As the old legend has it, once upon a time there lived Aisha Bibi, a daughter of the rich Khakim Ata, and Karakhan, the leader of a not too noble kin. As soon as they saw each other, they fell passionately in love, but the girl’s father was against such an alliance. Karakhan returned to his homeland in sorrow, and the young girl, unable to withstand the anguish of parting, fled under cover of night from her father’s house with her nanny Babaji Khatun. When the misconduct was uncovered the father cursed the lovers, promising that they would never be together. And so it happened, at the end of the journey the girl got bitten by a poisonous snake. Karakhan rushed to his beloved as fast as he could and the lovers united in matrimony. After that Aisha Bibi died, the grief stricken Karakhan erected a magnificent mausoleum for her that stuns everyone who sees it with its beauty and exquisite architecture. Every morning Karakhan would bring 5 scarlet roses declaring his love to Aisha until he died. He ordered that his mausoleum was to be built in such a way that he would be able to see the tomb of the beloved even after his death.
Nowadays the newlyweds of Taraz and the adjacent areas traditionally visit the Mausoleum of Aisha Bibi and Karakhan on the wedding day, sincerely believing that in such a way they help them to exchange messages and receive the blessing for a long and happy marriage. This is a wonderful tradition, that fills the heart with warmth and faith in true love, attracts a lot of travelers as well, therefore it is rare when the place around the mausoleums is empty.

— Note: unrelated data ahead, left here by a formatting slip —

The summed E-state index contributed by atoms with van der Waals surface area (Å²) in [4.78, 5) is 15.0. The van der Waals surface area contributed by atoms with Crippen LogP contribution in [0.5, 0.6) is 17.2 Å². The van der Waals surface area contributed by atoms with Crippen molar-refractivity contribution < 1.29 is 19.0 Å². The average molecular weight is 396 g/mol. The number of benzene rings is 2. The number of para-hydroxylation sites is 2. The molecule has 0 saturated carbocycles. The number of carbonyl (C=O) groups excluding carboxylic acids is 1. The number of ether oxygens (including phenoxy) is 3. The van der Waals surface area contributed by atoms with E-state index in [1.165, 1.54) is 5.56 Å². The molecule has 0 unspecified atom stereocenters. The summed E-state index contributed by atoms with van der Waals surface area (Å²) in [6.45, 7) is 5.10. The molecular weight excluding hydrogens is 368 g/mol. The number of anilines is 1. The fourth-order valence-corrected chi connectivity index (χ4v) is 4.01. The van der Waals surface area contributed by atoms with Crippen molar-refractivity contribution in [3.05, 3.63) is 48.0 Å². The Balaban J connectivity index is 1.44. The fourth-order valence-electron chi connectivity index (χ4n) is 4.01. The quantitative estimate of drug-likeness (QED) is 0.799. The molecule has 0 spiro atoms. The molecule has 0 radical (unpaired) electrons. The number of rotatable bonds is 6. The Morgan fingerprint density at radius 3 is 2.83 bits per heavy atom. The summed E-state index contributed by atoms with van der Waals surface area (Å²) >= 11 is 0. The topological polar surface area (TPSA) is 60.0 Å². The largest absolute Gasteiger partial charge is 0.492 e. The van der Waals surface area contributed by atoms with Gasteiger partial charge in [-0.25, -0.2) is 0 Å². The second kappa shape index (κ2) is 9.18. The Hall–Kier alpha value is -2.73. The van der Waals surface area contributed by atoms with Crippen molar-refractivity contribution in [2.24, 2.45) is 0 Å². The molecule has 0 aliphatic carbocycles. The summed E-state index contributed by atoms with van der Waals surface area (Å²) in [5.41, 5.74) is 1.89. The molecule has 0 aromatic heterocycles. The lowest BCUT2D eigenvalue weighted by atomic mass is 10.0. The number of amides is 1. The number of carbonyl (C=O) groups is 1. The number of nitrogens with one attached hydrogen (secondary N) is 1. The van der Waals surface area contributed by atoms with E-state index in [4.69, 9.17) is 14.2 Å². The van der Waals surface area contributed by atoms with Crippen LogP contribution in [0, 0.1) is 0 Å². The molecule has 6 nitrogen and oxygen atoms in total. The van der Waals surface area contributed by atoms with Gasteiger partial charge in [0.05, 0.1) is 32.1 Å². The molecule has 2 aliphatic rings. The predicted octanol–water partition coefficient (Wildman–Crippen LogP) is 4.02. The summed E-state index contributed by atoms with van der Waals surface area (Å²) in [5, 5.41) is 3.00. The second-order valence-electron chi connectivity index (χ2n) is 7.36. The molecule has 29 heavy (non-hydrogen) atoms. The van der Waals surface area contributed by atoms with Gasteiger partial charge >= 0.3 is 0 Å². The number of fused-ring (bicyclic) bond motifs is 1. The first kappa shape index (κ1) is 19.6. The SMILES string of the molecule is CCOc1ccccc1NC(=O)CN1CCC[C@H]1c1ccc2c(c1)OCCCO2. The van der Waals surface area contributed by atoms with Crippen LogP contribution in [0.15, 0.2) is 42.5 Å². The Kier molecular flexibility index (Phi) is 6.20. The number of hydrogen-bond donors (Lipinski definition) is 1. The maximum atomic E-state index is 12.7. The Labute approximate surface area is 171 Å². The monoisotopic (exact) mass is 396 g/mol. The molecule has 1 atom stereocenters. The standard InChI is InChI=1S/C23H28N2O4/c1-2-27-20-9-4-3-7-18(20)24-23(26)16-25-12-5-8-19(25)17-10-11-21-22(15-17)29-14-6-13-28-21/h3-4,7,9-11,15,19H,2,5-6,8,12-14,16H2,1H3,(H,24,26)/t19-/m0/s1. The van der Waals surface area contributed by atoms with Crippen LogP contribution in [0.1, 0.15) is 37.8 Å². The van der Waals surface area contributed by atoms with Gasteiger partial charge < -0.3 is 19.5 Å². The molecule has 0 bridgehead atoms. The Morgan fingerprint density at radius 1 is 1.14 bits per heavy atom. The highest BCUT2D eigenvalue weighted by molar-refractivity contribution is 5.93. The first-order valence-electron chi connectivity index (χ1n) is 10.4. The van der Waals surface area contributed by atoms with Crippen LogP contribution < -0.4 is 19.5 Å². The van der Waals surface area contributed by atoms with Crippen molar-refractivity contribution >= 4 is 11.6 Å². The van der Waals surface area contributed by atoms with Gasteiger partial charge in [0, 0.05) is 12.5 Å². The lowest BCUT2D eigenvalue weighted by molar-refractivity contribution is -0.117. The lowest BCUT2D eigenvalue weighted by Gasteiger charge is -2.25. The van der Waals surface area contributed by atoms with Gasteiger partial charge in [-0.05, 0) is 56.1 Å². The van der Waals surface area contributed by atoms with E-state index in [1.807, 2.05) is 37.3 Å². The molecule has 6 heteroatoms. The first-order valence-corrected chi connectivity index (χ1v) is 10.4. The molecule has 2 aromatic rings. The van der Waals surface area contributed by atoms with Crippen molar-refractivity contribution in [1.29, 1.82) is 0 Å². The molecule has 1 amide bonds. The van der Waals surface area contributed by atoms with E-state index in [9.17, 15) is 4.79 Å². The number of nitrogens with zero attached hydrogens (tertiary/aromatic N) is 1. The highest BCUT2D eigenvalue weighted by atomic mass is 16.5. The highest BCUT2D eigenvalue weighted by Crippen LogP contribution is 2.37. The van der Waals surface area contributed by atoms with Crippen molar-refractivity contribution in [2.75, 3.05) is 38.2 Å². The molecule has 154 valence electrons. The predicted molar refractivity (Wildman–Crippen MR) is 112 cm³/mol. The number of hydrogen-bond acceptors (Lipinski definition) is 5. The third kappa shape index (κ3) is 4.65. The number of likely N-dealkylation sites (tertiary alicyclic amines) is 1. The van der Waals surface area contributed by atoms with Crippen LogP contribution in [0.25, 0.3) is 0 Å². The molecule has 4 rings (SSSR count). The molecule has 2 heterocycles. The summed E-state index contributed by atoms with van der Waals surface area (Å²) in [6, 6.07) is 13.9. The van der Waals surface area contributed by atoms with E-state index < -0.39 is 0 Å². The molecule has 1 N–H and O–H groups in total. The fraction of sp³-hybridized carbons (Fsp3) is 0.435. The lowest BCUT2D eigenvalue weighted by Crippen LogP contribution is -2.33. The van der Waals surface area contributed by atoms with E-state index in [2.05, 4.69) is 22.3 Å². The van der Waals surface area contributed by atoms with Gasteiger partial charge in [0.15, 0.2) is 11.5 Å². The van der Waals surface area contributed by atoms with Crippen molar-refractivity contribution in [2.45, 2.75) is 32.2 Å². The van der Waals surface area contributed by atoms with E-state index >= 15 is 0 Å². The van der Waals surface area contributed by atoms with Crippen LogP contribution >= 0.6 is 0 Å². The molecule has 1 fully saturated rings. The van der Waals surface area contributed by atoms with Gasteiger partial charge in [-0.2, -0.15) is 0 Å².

Need to know:
The mausoleum is located 18 km away from Taraz in Aisha Bibi village in Jambyl Province. You can get there on your own, but be prepared that the road will not bring you much joy. You can also go with the tour and then you will have the opportunity to visit several shrines. It all depends on your finances and capabilities. Of course, it will be more budgetary to travel by car because visiting shrines is almost free and all expenses will be only for road and food. But then you are missing something interesting because excursions are arranged to show and tell the travelers as much as possible.
This article is dedicated to all who are interested in the history of the Kazakh people, ancient legends, traditions, and charm of the oriental fairy tale. Marvelous dome structures, arches, minarets, skilful patterns, ornaments, and graphic symbols as if descended from the pages of One Thousand and One Nights... they simply fascinate travelers and make them return to these holy places again and again. Do not neglect our list if you are going on a trip to our wonderful country. Believe us, if you visit at least one of the above mausoleums, you will do whatever it takes to see the rest.